This year I started keeping a calendar of flowering plants. My purpose was to see what was blooming when so I could plant a variety of pollen- and nectar-producing, bee-friendly flowers, bushes and trees around my house.
Spring comes early in eastern Washington. And one of the first on my blooming calendar was the Forsythia with its bright yellow blossoms. It’s always a sure sign spring is here.
For me, it’s also been a sure sign my bees are getting a good supply of pollen and nectar.
How wrong I was.
The pollen and nectar may have been flowing, but not from Forsythia. As pretty as it is, it has no pollen and no nectar.
Bees totally ignore Forsythia and many other flowering plants – a fact I didn’t know before reading Garden Plants for Honey Bees by Peter Lindner.
I assumed most, if not all, flowering vegetation provided pollen and nectar for bees. Unlike me, Lindtner observed that no bees were buzzing around his Forsythia. That’s when he realized not all plants are created equally.
His new book (2014 Wicwas Press) is a month-by-month, alphabetical listing of bee-friendly plants. It’s richly illustrated with plant and pollen photographs, including scanning electron microscope images of pollen.
In addition to providing photos in each plant description, Lindtner has evaluated each plant by its nectar and pollen resource – one star (*) being the least resourceful and five stars (*****) being the most resourceful.
Plants not listed may still be a source for honey bees and bumble bees, but they are considered of lesser value. According to Lindtner, “their flowers produce nectar with less sugar or they don’t secrete nectar at all, like Forsythia. Or they produce pollen poor in proteins, like grasses and evergreens. Even attractive plants with big colorful petals, like the Magnolia soulangeana, can be useless.”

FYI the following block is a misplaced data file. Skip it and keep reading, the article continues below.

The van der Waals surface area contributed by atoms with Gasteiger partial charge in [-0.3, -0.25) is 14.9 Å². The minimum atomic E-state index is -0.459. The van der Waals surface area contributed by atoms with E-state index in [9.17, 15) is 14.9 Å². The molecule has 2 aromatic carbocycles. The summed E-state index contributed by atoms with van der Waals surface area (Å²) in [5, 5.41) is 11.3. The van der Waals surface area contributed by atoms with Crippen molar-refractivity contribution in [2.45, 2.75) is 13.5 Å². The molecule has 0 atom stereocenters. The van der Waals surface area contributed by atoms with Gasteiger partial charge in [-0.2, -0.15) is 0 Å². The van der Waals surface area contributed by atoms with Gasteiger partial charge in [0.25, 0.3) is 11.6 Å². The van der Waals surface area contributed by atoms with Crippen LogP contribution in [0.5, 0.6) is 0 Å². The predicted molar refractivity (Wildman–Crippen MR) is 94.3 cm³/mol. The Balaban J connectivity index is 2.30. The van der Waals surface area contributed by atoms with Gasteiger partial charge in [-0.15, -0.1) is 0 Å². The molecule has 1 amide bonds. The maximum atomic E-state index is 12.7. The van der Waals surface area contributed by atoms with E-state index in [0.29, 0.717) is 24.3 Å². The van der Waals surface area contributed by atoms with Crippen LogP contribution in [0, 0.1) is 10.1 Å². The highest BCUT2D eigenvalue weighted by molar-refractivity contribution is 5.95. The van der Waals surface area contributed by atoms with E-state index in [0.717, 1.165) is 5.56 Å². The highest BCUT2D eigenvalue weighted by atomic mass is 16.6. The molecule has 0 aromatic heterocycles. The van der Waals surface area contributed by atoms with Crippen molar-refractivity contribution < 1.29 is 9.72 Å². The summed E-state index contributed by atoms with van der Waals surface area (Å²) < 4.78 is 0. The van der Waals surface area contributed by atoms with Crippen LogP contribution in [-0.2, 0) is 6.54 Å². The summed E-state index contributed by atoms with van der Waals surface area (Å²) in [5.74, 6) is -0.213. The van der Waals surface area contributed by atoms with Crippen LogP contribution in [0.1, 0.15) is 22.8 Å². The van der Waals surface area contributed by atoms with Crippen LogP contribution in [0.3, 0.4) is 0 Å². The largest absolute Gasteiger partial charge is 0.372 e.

As beekeepers, we need to ensure our bees have access to adequate supplies. I realize the limits of what one can do if living in the city on a quarter-acre lot. But be aware of what’s in your neighborhood and what you can recommend to people who want to plant bee-friendly flowers, shrubs and trees or should be planting them.
Fortunately, I have the room to plant bee-friendly plants. Unfortunately, I need to replace dozens of old, dying poplar trees. Fortunately, I discovered Garden Plants for Honey Bees and can dispense with my own calendar. It’s an excellent source of the best of what blooms when. It’s also a good resource for beekeeping clubs and personal libraries.
The only thing I would have liked to have seen is a list of plants to specifically avoid. But that hardly detracts from the book’s value.
I purchased my copy at Ruhl Bee Supply in Gladstone, Oregon, for $34.It lists for $47, but it’s available from the Wicwas Press, Amazon.com and, I’m sure, other book retailers and bee supply companies for $34 or less.
Oh, and Wicwas says it’s “suitable for the coffee table.”
I think most people assume all flowers are good for bees. Unfortunately the way a lot of garden plants have been bred has resulted in them producing no or reduced nectar, as the way the flower looks is what matters to people.
Sometimes the best flowers are very unshowy. Ivy has unobtrusive tiny green flowers, yet it produces a heck of a lot of nectar in autumn.
Very true. There are also a few organizations, such as Honey Bee Allies, that sell seed packets of wild, heirloom flowers for planting. Thanks for your comment, Emily.